The team meeting was held in a room in the lower lobby of the hotel. Half way through the meeting we heard chants and explosions going off. The coaches held us which only made our anticipation grow. I was sure a revolution must be going on just one floor above me. Finally we got out to see a crowd of people being held back by some type of security or police making a human wall. I knew soccer fans were intense, but I never would have expected this. A Chilean soccer team was staying in our hotel and they were playing Brazil the next day. We got stand behind the team as they watched their fans cheer them on. We got to jump around with the team and I don’t even know who they were. It was definitely one of the more exciting experiences of my life. It was perfect timing too because the competition started the next day and we all got psyched up!
Now, to the whole reason I was in Chile in the first place. The Pan-American Championship. Sport qualifications were finally here. Each group had the usually two qualifiers. My first climb was 15 meters tall and 5 degrees overhung. It super techy and very delicate. It was a surprisingly fun climb and talk about a pump fest. I didn't notice on the wall, but when I got down my forearms felt like bricks filled with acid. always a good sign that I tried hard. I topped that one along with my fellow U.S. Team mates Dominic LaBarge and Conner Everton. The Second qualifier was just as good. It was a very different style. It climbed up a easy slab section and moved to a near vertical or overhung section of decent Metolius holds. This section wasn't too bad either. Then it climbed into roof and over a lip to the finish. The roof wasn't bad either, but by this time I was really pumped. I felt solid until this difficult cross from a jug to another jug. Then there is a big move to a slimper. I just didn't grab that on, but I did touch it. A bunch of people fell on that move and only two people stuck it. Conner was one of those two people.
Only two groups had semifinals because normally 26 people move to semi’s, but all except two groups had less than 26 people, so having a semifinal would pointless. Those two groups were Male youth B and A. I’m youth A, so lucky me I got to climb a semifinal climb. It was running late and I was the third to last person to climb. By the time I was in the chair ready to climb I was trying not to fall asleep. The climb was ok. The bottom was good, but it had an awkward section just before it kicked out to the roof. While reading the route it was dark so I couldn't see the holds in the roof, so when I got in the roof I was pumped and had a case of tunnel vision and missed the obvious jugs and instead moved through the feet and fell shortly after. My mistake dropped me into 7th, but I was still in finals. Both semifinals routes had a crazy problem with black tape. For those of you who don’t know climbers cannot cross black tape or they are called off the wall. Pretty much every person who got up to the black tape crossed over it. It was a bigger problem on the Youth B route and there was a big tie.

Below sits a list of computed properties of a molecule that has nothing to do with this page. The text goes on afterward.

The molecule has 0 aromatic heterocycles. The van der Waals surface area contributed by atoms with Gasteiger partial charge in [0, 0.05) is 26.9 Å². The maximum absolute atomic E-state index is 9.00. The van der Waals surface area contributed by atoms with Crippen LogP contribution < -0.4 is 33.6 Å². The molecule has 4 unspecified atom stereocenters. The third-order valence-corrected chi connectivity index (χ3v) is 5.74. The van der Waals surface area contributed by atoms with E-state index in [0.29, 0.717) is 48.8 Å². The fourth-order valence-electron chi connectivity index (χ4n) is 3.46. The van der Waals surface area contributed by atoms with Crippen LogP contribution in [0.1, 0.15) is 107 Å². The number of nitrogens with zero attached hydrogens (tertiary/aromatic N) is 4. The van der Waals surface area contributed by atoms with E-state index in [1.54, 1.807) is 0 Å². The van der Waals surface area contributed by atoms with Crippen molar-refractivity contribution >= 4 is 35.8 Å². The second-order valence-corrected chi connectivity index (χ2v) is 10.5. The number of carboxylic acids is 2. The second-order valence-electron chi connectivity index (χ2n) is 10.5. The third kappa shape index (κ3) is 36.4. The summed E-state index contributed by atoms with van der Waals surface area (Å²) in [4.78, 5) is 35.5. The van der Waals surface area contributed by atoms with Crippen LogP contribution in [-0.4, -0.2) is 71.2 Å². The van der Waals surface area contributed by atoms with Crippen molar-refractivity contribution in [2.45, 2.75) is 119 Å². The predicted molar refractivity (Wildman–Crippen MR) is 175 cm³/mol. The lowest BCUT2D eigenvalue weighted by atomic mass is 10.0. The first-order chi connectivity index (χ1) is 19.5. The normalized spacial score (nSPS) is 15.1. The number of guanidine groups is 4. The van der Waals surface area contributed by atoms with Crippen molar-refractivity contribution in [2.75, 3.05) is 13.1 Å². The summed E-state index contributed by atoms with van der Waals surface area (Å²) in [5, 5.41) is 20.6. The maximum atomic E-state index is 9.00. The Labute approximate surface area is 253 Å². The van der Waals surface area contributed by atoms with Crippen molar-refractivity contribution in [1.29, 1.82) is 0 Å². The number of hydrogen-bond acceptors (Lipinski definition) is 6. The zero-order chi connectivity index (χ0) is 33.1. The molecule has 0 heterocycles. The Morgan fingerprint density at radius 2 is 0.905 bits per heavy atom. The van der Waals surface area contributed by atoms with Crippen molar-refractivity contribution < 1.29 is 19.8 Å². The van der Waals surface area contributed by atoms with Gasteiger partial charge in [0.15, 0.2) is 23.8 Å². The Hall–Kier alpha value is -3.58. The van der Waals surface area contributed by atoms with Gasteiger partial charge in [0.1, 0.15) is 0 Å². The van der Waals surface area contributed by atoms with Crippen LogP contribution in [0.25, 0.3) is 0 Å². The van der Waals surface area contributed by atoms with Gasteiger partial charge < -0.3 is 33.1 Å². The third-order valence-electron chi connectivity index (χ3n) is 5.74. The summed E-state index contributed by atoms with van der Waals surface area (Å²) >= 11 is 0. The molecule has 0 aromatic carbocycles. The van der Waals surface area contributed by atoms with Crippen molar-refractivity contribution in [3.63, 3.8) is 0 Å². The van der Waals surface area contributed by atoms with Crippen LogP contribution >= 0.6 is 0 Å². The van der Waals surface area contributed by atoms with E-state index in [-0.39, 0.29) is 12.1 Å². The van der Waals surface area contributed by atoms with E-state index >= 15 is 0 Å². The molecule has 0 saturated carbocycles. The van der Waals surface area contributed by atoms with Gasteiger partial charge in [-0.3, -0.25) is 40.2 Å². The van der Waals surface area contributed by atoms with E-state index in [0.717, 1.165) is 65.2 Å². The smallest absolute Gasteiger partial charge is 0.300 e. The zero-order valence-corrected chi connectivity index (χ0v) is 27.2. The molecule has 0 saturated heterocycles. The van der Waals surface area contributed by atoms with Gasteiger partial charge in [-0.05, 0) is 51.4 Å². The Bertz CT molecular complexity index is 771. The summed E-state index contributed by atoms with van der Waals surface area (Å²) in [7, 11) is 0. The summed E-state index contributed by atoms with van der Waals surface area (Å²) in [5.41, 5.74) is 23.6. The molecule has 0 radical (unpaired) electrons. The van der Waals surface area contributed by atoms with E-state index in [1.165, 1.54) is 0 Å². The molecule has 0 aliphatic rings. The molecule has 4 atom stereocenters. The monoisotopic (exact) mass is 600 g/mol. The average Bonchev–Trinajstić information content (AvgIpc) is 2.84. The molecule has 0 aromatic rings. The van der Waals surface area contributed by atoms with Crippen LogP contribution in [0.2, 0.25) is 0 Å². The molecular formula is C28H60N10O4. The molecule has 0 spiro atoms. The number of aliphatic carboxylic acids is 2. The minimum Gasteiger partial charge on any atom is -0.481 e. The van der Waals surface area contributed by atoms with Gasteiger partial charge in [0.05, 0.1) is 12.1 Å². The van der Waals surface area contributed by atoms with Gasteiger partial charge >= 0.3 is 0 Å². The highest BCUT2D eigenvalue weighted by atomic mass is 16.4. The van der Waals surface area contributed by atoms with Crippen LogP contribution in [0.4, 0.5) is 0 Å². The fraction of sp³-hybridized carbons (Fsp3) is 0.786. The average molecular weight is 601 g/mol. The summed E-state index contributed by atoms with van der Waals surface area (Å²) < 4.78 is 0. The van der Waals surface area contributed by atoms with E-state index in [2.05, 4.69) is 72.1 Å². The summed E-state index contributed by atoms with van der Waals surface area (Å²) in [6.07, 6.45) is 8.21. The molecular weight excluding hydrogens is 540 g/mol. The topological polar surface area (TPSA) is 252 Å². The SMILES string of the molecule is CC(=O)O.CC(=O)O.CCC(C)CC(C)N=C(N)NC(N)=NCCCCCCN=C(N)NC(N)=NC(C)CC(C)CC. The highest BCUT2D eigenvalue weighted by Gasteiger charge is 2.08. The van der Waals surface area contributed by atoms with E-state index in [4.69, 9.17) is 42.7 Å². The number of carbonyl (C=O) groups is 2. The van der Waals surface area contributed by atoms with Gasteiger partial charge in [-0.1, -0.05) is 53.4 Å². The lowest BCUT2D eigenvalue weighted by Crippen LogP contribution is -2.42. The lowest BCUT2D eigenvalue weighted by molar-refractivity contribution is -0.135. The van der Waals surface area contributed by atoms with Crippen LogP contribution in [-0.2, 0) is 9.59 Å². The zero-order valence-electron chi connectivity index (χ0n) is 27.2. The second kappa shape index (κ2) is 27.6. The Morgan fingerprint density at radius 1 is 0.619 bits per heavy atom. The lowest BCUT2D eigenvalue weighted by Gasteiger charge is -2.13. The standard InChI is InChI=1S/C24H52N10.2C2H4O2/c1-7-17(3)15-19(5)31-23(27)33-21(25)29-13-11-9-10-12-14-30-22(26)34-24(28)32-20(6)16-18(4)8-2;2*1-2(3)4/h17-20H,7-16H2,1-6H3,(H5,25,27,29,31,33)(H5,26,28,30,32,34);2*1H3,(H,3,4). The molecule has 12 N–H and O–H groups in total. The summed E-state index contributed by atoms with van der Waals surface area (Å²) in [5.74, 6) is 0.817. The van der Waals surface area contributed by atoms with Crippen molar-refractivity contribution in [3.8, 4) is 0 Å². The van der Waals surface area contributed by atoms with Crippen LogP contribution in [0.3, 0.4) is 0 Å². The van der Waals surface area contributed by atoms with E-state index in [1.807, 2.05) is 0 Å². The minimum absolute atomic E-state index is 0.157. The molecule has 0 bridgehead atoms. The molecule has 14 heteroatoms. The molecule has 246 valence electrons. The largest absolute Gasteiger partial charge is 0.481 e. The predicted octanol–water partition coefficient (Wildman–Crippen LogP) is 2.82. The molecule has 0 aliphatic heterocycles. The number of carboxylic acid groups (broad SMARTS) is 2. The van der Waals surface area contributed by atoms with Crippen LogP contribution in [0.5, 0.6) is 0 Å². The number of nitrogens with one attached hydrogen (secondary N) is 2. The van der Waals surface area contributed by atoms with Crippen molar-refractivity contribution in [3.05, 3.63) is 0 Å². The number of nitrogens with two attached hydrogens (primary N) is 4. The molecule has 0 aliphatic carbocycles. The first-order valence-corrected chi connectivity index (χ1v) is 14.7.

Finals was in the morning. Everything came down to this. One route, eight climbers. Our finals route didn’t look too difficult until the super confusing roof section. However it did look very pumpy. None of the holds looked that good, but they were not that bad either. I was right about it being pumpy. Just about everyone was looking tired from about 15ft off the ground. The route was very consistent from the ground to when I fell. I got up to this crimp rail with my right hand and mini jug with my left. I put my feet up on a volume and another hold, threw a deep drop knee and fought to stick the next pocket. I couldn’t keep lock off high enough and my body spit me off the wall. After everyone finished I was in a three way tie for 1st, but with count backs I was in 3rd. Conner ended up winning this thing bringing it home for the U.S. Congrats Conner the new Pan-American Champion! Also female youth B is awesome. The U.S. had the top five places and there was a tie for first that was broken by time.
Now it is time for bouldering. The qualifying boulders were just your average climbs. Not a single person managed to grab the bonus hold. It was this V10 move off a sideways slimper. The next boulder was confusing and I ended up skipping half the climb. It did this weird thing and made a "C" up the wall or you can go straight up the climb. I flashed the next two boulders which was a slab climb and a pocket fest. With that performance I think I was tied for second. Semifinals was a close race. It came down to attempts. Dominic LaBarge missed moving onto finals by three attempts to bonus. The problem that got him was a super techy boulder with a dyno. It started with a dyno then a hard mantle on a volume. I ended up sending all the semifinals boulders along with five other guys, but with attempts I was in fourth.
Finals was on its way. I was in iso for just another couple of hours and as the sun was setting we moved out to climb. I previewed the four climbs with Conner and Marc (he is from Canada). None of the climbs look impossible, but they didn't look easy either. Right off the bat I was shut down. The first climb had a heinous last move. I managed to touch the finish hold on my best run. This worried me because I knew that Marc and Connor sent it after the crowd went crazy. I knew I had to flash the next three problems if I had a chance to with and I did just that. I flashed the next problems, but Marc ended up sending them all also. The other boulders were not quite as hard as the first, but they were fun. I ended up placing 2nd behind Marc.
All in all this was a fun comp except for the fact that they were late on just about everything, including the award ceremony. My plane left late the next day after awards were scheduled, but speed was still going on and not even close to finishing. I ended up having to miss the award ceremony which sucks. I hate missing awards even if I don't win anything.
I think that wraps everything nicely. I didn't take a single picture of the competition and I can't find any, so sorry for the lack of photos. A shout out to Danny for driving us everywhere, the McKeehans for making sure I could leave the country and to the coaches for doing their coaching thing with little to no sleep. Congrats everyone!!!
PS - The U.S. had one less that half of the people in finals for sport and bouldering!